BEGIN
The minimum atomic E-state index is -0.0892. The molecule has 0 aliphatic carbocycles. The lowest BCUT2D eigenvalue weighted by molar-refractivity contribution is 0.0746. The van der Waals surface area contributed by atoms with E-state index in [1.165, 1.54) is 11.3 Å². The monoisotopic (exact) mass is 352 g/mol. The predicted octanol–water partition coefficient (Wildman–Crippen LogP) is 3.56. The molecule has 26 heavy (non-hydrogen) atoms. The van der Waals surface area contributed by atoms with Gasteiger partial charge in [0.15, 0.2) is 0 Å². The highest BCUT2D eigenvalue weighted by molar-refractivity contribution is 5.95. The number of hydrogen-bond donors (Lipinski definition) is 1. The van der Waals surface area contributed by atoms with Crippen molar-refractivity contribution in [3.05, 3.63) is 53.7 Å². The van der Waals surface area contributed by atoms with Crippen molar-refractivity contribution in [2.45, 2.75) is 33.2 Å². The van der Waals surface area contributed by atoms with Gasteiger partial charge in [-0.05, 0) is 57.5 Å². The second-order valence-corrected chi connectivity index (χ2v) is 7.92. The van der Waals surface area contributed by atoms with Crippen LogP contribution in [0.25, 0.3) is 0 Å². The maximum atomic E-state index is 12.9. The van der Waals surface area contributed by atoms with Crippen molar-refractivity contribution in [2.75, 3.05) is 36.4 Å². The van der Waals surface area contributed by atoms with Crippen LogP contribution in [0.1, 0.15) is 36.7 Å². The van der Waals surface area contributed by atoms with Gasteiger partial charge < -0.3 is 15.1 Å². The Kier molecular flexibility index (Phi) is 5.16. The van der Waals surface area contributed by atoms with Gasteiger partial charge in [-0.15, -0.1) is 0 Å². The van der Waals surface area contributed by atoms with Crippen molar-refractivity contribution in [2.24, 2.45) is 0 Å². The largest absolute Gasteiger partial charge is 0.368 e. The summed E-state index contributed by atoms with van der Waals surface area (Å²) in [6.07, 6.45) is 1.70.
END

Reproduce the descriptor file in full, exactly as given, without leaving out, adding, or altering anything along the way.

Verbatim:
The minimum atomic E-state index is -0.0892. The molecule has 0 aliphatic carbocycles. The lowest BCUT2D eigenvalue weighted by molar-refractivity contribution is 0.0746. The van der Waals surface area contributed by atoms with E-state index in [1.165, 1.54) is 11.3 Å². The monoisotopic (exact) mass is 352 g/mol. The predicted octanol–water partition coefficient (Wildman–Crippen LogP) is 3.56. The molecule has 26 heavy (non-hydrogen) atoms. The van der Waals surface area contributed by atoms with Gasteiger partial charge in [0.15, 0.2) is 0 Å². The highest BCUT2D eigenvalue weighted by molar-refractivity contribution is 5.95. The number of hydrogen-bond donors (Lipinski definition) is 1. The van der Waals surface area contributed by atoms with Crippen molar-refractivity contribution in [3.05, 3.63) is 53.7 Å². The van der Waals surface area contributed by atoms with Crippen molar-refractivity contribution in [2.45, 2.75) is 33.2 Å². The van der Waals surface area contributed by atoms with Gasteiger partial charge in [-0.05, 0) is 57.5 Å². The second-order valence-corrected chi connectivity index (χ2v) is 7.92. The van der Waals surface area contributed by atoms with Crippen LogP contribution in [0.25, 0.3) is 0 Å². The maximum atomic E-state index is 12.9. The van der Waals surface area contributed by atoms with Crippen molar-refractivity contribution in [2.75, 3.05) is 36.4 Å². The van der Waals surface area contributed by atoms with Crippen LogP contribution in [0.1, 0.15) is 36.7 Å². The van der Waals surface area contributed by atoms with Gasteiger partial charge < -0.3 is 15.1 Å². The Kier molecular flexibility index (Phi) is 5.16. The van der Waals surface area contributed by atoms with Gasteiger partial charge in [-0.15, -0.1) is 0 Å². The van der Waals surface area contributed by atoms with Crippen molar-refractivity contribution in [2.24, 2.45) is 0 Å². The largest absolute Gasteiger partial charge is 0.368 e. The summed E-state index contributed by atoms with van der Waals surface area (Å²) in [6.07, 6.45) is 1.70.